It only took a three-film franchise for Stark to stop womanising (always followed by forgetting the name of aforementioned woman the next morning). Stark’s reward for growing up? The smoking hot, conveniently ever-present, and forever loyal personal assistant.

Girls like me grew up watching Aisha Khan and Sarwat Gillani play strong female characters on screen. Unfortunately, JPNA will not be remembered as one of those moments.

The JPNA female cast had all the ability to dominate the screen in a way that would have been brave and impossible not to care about (i.e. Sarwat Gillani’s ‘Pashto-gun-toting biwi’ role and Aisha Khan’s ‘financially, intellectually confident’ character).

Yet, unfortunately, they all fail the test for one reason or another by failing to be independent characters in their own right; instead, the women of JPNA are relegated to a footnote in the film designed only to interact with and support their men.

Mehwish Hayat and Sohai Ali in JPNA. —Publicity photos
Mehwish Hayat and Sohai Ali in JPNA. —Publicity photos

Initially, the audience hopes the women are going to promote some form of groundbreaking gender performance when the jilted wives show up in Thailand to break up the boys’ boozy, bikini fest.

But, alas, the female cast succumbs to the (surely, male) scriptwriter’s pen.

Sarwat Gillani opts to put her gun down and take back her clueless, philandering husband because, hey, there’s a second kid coming, and how on earth could a woman possibly parent alone, right?

Uzma Khan finally comes to her senses and realises that, oops, of course, it was her fault all along that her husband fled to Bangkok for physical affection in the form of ‘Thai massages’.

Despite initially being portrayed as an independent, modern-day Pakistani living abroad, Mehwish Hayat turns into a wedding-crazed, daddy-issues toting lost cause because of one rather mediocre encounter with Humayun Saeed.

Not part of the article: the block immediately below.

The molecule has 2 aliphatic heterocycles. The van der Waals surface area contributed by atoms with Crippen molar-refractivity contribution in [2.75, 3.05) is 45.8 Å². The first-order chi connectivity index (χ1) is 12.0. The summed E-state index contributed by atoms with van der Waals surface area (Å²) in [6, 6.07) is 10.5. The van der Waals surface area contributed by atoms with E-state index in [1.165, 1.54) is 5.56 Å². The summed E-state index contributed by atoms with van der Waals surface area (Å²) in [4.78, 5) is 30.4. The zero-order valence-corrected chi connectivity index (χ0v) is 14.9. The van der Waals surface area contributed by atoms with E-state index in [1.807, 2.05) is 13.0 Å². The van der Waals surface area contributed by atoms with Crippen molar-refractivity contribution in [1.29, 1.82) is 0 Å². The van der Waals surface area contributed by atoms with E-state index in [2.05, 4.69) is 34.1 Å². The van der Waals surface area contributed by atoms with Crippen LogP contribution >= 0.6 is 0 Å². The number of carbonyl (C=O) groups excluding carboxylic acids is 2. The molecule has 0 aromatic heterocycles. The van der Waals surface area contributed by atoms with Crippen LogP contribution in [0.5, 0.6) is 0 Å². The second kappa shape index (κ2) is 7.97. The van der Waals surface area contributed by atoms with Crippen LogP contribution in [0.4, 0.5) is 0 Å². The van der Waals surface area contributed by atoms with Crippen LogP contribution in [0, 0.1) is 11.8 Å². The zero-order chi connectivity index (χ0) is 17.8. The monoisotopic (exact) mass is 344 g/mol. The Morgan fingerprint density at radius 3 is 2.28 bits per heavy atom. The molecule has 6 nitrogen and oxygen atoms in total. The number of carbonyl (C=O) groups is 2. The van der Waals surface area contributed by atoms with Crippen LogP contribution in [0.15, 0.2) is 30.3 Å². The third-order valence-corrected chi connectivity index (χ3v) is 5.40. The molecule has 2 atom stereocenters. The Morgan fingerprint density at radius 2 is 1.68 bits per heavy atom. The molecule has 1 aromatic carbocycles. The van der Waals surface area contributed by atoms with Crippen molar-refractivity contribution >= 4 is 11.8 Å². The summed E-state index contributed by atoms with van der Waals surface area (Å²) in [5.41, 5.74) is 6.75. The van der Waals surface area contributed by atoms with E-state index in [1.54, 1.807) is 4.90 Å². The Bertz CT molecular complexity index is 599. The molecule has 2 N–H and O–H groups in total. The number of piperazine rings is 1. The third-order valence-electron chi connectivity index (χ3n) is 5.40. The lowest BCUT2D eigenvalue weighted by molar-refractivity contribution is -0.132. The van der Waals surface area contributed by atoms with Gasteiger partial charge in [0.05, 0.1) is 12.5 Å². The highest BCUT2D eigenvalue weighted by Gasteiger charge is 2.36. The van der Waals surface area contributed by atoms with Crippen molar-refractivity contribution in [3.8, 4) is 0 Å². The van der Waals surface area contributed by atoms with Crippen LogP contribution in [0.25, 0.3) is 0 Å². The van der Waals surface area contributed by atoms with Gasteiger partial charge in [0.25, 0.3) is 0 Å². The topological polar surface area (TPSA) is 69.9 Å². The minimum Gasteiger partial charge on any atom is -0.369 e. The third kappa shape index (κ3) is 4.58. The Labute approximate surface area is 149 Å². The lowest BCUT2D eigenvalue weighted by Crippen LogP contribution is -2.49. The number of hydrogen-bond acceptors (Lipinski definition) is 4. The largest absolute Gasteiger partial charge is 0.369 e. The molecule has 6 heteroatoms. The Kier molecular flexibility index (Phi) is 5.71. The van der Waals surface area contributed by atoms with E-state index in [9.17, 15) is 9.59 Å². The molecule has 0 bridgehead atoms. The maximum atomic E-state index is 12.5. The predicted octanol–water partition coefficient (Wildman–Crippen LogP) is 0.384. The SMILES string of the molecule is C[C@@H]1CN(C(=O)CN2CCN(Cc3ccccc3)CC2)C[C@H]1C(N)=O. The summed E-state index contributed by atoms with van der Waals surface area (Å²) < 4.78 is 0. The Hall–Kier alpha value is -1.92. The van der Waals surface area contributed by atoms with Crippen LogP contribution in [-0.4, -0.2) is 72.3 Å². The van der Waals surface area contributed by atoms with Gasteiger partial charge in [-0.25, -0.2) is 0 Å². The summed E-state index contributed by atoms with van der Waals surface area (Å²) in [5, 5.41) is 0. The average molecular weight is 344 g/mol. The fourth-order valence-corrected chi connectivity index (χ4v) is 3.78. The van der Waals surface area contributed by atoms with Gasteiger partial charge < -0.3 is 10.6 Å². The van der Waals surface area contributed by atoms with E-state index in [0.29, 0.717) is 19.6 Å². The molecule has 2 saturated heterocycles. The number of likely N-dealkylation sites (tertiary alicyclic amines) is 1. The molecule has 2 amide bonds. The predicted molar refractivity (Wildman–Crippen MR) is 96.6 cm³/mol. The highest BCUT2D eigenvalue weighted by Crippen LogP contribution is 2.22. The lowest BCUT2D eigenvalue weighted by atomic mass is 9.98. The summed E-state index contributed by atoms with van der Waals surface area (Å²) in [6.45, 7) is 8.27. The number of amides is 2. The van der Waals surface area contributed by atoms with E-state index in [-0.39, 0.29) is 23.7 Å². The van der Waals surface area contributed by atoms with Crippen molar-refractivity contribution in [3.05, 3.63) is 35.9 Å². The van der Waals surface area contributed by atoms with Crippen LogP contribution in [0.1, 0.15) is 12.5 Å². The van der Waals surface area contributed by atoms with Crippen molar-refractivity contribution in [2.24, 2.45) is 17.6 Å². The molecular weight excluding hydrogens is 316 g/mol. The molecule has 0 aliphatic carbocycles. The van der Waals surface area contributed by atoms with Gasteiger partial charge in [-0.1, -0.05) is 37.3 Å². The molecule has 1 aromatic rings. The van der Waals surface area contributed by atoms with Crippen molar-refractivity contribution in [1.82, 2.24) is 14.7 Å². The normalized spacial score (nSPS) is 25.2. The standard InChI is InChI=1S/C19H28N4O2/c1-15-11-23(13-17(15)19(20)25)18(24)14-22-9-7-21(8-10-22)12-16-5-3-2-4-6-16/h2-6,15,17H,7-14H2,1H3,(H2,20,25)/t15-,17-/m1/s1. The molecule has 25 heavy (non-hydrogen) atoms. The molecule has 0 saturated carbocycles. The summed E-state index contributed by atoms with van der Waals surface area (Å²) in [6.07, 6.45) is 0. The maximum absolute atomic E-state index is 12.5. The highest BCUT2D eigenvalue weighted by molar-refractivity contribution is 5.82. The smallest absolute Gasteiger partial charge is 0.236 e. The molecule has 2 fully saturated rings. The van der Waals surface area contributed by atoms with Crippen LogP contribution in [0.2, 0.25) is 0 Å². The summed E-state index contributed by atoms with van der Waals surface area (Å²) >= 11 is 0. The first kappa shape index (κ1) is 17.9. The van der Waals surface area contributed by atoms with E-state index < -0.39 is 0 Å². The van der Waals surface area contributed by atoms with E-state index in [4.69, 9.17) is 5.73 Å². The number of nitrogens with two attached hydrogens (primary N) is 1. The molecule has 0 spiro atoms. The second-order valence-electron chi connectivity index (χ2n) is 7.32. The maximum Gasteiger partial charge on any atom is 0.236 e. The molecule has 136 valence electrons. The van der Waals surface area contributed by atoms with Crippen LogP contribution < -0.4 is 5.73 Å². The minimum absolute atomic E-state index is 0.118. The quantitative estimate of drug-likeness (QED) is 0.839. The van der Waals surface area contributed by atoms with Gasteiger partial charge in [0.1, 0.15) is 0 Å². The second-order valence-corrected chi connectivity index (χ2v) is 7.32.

Vasay Chaudhry wrote the script for JPNA. —Publicity photo
Vasay Chaudhry wrote the script for JPNA. —Publicity photo

And perhaps, most appalling of all the female cast’s story arcs is that of Ayesha Khan, whom I had faith in till the very last scene, in which she – the in-control, financially secure, confident leader of the pack – experiences a rare form of courtroom-induced amnesia that leads to her forgiving her cheating, lying husband.

In fact, nearly every woman we come across in JPNA is a prop – either used as a sexual object or depicted as emotionally unhinged.

The whole process is desperately sexist and misogynistic and, ironically, the only female character that does not completely annoy and let down the audience is Sohai Ali’s character whose only role in the film is to satisfy the male cast’s dream of a scantily clad, dumb, rich, and young (very young) selfie-obsessed queen.

Absurdly enough, only she gets a choice at the end. The rest of the women fulfill their prophecies by becoming the worst of cinematic tropes; given to men as rewards for growing the hell up, sending yet another reminder to our already chauvinistic society that they deserve beautiful women as a prize, no matter how flawed they are as long as they are able to succeed in the slightest, most mediocre of accomplishments (i.e. no longer cheating on your wife).

JPNA ends with a Fahad Mustafa cameo hinting at a sequel. Here's a pro tip to the future male cast of JPNA 2, on behalf of Pakistani women everywhere:

We’ll laugh at your admittedly terrific comedy and we’ll even happily watch you partying with Russian women and boozing on-screen – so long as you promise to make the next round of drinks shaken, not stirred, and with a side of gender equality.